Sera Gunting Joins a War Expedition:
Sometime during his stay at Sengalang Burong’s longhouse, his uncle Ketupong held a meeting to plan a foray. After it had been agreed that an expedition would take place, Sengalang Burong told Sera Gunting to join his uncles in order to study the omens that warriors observed while on an expedition.
In addition to that, Sengalang Burong lent Sera Gunting his own charms called Pengaroh Mali Balang Kayau, the most effective charms for a war expedition. Besides this, he also gave him a boar tusk charm (taring babi), a sugar cane shoot stone (batu tebu) and a deer horn (rajut tandok).
Having equipped Sera Gunting with these charms, Sengalang Burong gave him his most ancient “nyabor” sword of which he said, “no one who has ever used this sword before has failed to obtain an enemy head”.
So with these charms, and his grandfather’s weapon, the young Sera Gunting joined his uncles to learn the proper conduct of a war expedition.
A short time after they have left the house, he saw his uncle Beragai step off to the right side of the path, where he laughed and return. Responding to this, Ketupong commanded their warriors to halt and perform ngusok rituals (chewing betel nut). This omen is called sandik belantan chawit and signifies that enemies will be struck with a sword from the left hand side to the right hand side of the body similar to the manner fine clothes are worn over a left shoulder.
From there they walked rapidly until they reached a place where they would spend the first night of their expedition. This practiced is called langsi malam diau sahari, literally means “vigilant by night, silent by day”.
On the third day, they walked on again until they reached a place where they would spend the night and waited another two days to observe langsi dua hari. After the two days halt, Pangkas went to the right side of the path where he uttered a war cry. The warriors said that Pangkas is respecting the langsi. After he had shouted, the warriors were very happy as it signifies that their expedition would be a successful one. With this assurance, the warriors marched on rapidly to the enemy country.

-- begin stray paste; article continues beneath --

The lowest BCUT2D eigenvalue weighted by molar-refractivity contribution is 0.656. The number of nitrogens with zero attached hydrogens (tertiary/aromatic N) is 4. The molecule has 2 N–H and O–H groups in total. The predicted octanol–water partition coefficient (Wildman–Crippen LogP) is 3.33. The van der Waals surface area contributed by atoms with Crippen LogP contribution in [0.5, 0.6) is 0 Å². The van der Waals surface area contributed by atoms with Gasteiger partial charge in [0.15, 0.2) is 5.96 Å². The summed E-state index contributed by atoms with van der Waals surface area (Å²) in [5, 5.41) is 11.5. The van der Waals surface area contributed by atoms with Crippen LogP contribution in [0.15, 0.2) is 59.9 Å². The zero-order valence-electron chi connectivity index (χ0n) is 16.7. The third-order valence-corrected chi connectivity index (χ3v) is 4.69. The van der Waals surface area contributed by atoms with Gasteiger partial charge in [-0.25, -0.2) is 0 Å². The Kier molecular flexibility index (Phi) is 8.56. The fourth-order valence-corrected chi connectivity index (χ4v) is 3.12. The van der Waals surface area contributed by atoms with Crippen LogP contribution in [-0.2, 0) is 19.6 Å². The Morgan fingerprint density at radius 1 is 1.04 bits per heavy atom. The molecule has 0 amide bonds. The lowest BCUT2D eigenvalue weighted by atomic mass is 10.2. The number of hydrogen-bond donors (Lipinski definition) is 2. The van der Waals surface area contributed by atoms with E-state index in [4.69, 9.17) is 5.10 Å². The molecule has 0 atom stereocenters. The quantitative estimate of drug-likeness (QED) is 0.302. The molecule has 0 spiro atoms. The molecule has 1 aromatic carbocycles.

Near the enemy country, Bejampong stepped to the left side of the path to give a war cry and returned to the main. Sera Gunting was told that this is a very good omen as it weakens the enemy.
They then continued their march into the enemy territory and at about noon, Embuas stepped to the left path and started to weep and returned to the main path again. Sera Gunting was again told that this is a very good omen as it signifies the weeping cry of the enemies over their dead warriors.
From there they journeyed again until Kelabu Papau jumped to the left side of the path and coughed and rejoined the warriors again. Sera Gunting was told that this omen signifies that the enemies would not be able to see them when they attacked, because Kelabu action would blind them, which is called madam ka suloh mata munsoh (literally means, switching off the visions of the enemies).
Early in the evening, they reached the enemy longhouse where they halted and observed their enemies until midnight. At midnight they moved in and surrounded the enemy longhouse. Finally, at dawn they attacked, while most of the inhabitants were still sleeping. Sera Gunting killed three enemies within a very short time. After the enemies had surrendered, the warriors looted the house and returned home victorious.
After Sera Gunting had returned from this successful expedition, Sengalang Burong told him that it was not necessary to teach him about the omens of war. “You have seen and learnt enough about these omens used in war expeditions,” he said.
This war omens which Sera Gunting learned have been observed by successive generations of Dayak war leaders.